She walked over to him with a flirtatious look on her face. “Then perhaps you’d like to run genealogy with me? I’m very interested to see what yours is like. We all know you’re a genetic reincarnation of Gaheris Rhade, but I’m curious to see what your family is like in between. It must be impressive.”
“I had other plans,” he heard himself saying. “I will, unfortunately, be busy for an indeterminate period of time, but perhaps when my duties permit me some free time again, we could discuss this in more detail.”
Minerva pouted a little, but nodded. “The captain’s running you pretty ragged these days?”
“I can’t really discuss it right now, but yes, he is.”
“Could you discuss it when you’re done?”
“If the captain says it’s alright, then yes.”
“You’re being very secretive.”
“It’s necessary. If you’ll excuse me, then, Minerva, Aerfen, I must be going.” He inclined his head politely and walked away.
With him out of hearing, Aerfen rounded on her friend. “What the hell was that all about?” She made a face. “Oh, Rhade, run genealogy with me. Really, now. Could you b any more transparent? You may as well just offer him a double helix and get it over with.”
Minerva gave Aerfen a strange look. “What? I’m only doing what you’re supposed to do when you have an interest in a male: determine his worthiness. I have to know for sure that his family is as good as I think it is.”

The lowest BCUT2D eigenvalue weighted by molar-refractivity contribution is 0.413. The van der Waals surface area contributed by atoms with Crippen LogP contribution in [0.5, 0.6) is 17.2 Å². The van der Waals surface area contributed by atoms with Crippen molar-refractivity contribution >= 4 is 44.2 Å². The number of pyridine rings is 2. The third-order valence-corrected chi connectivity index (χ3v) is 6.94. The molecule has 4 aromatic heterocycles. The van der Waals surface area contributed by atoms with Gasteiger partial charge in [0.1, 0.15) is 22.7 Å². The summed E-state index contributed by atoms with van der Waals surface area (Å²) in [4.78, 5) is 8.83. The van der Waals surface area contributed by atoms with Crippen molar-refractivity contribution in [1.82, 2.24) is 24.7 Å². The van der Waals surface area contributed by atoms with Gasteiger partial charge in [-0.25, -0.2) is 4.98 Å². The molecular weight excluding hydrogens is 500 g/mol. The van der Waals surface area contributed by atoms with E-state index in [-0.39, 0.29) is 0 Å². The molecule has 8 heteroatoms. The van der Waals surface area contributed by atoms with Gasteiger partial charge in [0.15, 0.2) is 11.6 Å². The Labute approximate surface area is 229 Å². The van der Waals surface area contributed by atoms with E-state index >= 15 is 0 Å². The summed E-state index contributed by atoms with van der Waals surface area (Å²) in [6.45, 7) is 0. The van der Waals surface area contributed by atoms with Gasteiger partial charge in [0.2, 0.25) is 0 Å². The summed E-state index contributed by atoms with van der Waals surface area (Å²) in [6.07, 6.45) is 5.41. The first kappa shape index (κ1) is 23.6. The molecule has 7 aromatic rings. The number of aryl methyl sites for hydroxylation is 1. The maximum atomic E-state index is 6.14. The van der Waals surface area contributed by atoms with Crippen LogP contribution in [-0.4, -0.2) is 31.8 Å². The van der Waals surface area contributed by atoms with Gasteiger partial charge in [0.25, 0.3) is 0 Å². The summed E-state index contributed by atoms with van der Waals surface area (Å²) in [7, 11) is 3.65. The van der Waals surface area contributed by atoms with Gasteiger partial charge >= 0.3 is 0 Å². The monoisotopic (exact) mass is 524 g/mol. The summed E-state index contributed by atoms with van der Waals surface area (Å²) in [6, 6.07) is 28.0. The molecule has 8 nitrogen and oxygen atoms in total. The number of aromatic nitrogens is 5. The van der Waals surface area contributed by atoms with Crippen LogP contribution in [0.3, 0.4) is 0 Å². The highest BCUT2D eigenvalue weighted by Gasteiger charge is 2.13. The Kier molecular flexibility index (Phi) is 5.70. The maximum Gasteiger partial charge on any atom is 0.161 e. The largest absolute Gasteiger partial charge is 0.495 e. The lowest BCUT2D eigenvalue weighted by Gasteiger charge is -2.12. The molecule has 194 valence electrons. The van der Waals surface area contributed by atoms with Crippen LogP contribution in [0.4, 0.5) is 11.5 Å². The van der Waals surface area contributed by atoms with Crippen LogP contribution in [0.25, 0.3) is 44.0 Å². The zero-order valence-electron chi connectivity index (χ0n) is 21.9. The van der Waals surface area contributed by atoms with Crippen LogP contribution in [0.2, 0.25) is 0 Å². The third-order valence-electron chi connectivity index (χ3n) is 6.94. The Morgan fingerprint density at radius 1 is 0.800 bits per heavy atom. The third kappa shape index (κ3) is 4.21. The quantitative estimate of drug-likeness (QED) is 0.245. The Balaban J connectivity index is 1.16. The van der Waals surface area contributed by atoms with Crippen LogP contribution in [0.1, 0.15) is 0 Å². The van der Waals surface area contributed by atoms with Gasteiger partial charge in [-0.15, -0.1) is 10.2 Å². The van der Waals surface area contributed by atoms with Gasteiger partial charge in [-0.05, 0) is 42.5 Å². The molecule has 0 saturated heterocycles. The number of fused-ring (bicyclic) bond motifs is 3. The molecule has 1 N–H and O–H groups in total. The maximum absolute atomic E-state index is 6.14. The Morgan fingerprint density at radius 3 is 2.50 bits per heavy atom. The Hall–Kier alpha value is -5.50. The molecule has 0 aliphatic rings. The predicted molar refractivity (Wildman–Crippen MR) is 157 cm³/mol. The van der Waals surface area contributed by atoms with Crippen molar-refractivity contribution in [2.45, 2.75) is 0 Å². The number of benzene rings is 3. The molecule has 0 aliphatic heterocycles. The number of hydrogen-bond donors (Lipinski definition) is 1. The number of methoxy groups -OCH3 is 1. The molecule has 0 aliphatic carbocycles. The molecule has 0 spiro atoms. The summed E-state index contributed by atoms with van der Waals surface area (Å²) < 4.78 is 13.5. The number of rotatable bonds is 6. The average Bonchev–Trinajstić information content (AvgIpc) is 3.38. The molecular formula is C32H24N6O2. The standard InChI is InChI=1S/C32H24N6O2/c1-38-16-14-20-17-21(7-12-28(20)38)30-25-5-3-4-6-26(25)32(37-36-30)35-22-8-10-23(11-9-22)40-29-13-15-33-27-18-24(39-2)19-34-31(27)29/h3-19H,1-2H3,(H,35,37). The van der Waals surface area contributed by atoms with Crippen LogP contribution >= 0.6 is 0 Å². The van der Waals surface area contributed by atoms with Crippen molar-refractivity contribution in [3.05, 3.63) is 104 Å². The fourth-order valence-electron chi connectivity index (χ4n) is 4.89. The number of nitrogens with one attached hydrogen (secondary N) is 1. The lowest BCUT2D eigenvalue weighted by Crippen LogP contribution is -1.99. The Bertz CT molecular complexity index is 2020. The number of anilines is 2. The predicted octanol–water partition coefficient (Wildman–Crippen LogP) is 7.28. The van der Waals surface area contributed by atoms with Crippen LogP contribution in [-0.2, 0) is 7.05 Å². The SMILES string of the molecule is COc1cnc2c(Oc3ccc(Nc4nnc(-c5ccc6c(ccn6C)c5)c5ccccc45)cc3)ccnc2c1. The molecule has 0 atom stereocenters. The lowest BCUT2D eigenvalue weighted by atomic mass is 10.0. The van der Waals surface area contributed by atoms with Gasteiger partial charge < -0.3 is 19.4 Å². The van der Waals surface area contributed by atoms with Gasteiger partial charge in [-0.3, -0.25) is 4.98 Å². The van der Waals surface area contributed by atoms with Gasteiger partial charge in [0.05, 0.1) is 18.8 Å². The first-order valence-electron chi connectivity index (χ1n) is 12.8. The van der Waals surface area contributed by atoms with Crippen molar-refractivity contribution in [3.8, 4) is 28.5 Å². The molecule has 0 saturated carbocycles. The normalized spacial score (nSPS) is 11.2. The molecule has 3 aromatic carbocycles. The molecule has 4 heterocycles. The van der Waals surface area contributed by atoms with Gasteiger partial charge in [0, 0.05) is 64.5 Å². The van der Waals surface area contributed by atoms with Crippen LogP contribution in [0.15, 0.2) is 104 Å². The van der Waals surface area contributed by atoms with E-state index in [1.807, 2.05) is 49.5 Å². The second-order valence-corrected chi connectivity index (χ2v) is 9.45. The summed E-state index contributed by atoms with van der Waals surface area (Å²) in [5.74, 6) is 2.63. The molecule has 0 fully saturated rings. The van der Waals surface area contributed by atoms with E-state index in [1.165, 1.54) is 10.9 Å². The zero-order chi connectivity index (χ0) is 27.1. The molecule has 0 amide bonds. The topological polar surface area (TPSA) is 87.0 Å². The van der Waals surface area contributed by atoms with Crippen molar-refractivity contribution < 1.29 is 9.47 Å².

“You mean you have to check? I have it from both Major Loki Aguilar and Lieutenant J.G Joan Ortega that he has the most superior genes on this ship.”
The brunette looked at her unbelievingly. “And how would they know, ‘Fen?”
“Loki challenges Rhade on a regular basis. You know how males are; always jostling for position. Rhade hasn’t lost to any of the other males yet. Joan knows because she was interested in him for a while, but she wants her offspring to all be light haired like her, and Rhade is clearly dark haired. If you’re wondering, she’s presently pursuing a lancer or something.”
“I think I know which one you’re talking about,” Minerva snickered.
“I hate to do this, but I have to go pound on something. Just being around Rhade makes me irritated.”
“You two are going to kill each other one of these days, you know ‘Fen” Minerva said sagely.
“If that’s the worst thing that happens, I’ll consider myself lucky,” she grumbled, walking away.
Aerfen made her way to the gym, only to find that that’s where Rhade had gone. She groaned as she removed her heavy jacket. Now that she was just in her pants and a t-shirt, she took a basketball off the rack, deciding to shoot hoops rather than go anywhere near him. When she’s first came on board the Andromeda, she’d watched Dylan playing basketball and had picked it up fairly quickly. She dribbled the orange ball, pretending that she hadn’t seen Rhade, concentrating on the ball and the hoop. She focused on it to the exclusion of everything else, not noticing a pair of deep, moody hazel eyes watching her intently.